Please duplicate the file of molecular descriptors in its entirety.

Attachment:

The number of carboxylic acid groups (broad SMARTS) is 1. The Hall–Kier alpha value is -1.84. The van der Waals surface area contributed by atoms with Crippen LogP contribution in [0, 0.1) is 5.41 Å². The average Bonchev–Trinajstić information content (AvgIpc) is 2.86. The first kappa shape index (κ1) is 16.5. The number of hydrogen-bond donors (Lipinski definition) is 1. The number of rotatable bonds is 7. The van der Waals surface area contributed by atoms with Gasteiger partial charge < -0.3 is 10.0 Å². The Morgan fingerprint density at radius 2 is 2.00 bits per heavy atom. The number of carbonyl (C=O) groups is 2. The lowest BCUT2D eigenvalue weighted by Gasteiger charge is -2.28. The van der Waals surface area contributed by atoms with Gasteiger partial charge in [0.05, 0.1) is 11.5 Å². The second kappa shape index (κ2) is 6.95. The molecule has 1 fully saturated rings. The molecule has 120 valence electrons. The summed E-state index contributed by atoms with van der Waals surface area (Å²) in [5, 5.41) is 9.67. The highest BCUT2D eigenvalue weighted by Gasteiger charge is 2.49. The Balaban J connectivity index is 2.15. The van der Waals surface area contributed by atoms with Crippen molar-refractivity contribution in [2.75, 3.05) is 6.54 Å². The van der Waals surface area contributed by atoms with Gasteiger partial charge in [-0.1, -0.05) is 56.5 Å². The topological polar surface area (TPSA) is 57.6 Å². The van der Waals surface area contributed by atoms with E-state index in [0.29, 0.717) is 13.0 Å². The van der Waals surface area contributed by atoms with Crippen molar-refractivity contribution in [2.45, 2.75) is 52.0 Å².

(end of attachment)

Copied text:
The number of carboxylic acid groups (broad SMARTS) is 1. The Hall–Kier alpha value is -1.84. The van der Waals surface area contributed by atoms with Crippen LogP contribution in [0, 0.1) is 5.41 Å². The average Bonchev–Trinajstić information content (AvgIpc) is 2.86. The first kappa shape index (κ1) is 16.5. The number of hydrogen-bond donors (Lipinski definition) is 1. The number of rotatable bonds is 7. The van der Waals surface area contributed by atoms with Gasteiger partial charge < -0.3 is 10.0 Å². The Morgan fingerprint density at radius 2 is 2.00 bits per heavy atom. The number of carbonyl (C=O) groups is 2. The lowest BCUT2D eigenvalue weighted by Gasteiger charge is -2.28. The van der Waals surface area contributed by atoms with Gasteiger partial charge in [0.05, 0.1) is 11.5 Å². The second kappa shape index (κ2) is 6.95. The molecule has 1 fully saturated rings. The molecule has 120 valence electrons. The summed E-state index contributed by atoms with van der Waals surface area (Å²) in [5, 5.41) is 9.67. The highest BCUT2D eigenvalue weighted by Gasteiger charge is 2.49. The Balaban J connectivity index is 2.15. The van der Waals surface area contributed by atoms with Crippen molar-refractivity contribution in [2.75, 3.05) is 6.54 Å². The van der Waals surface area contributed by atoms with Gasteiger partial charge in [-0.1, -0.05) is 56.5 Å². The topological polar surface area (TPSA) is 57.6 Å². The van der Waals surface area contributed by atoms with E-state index in [0.29, 0.717) is 13.0 Å². The van der Waals surface area contributed by atoms with Crippen molar-refractivity contribution in [2.45, 2.75) is 52.0 Å².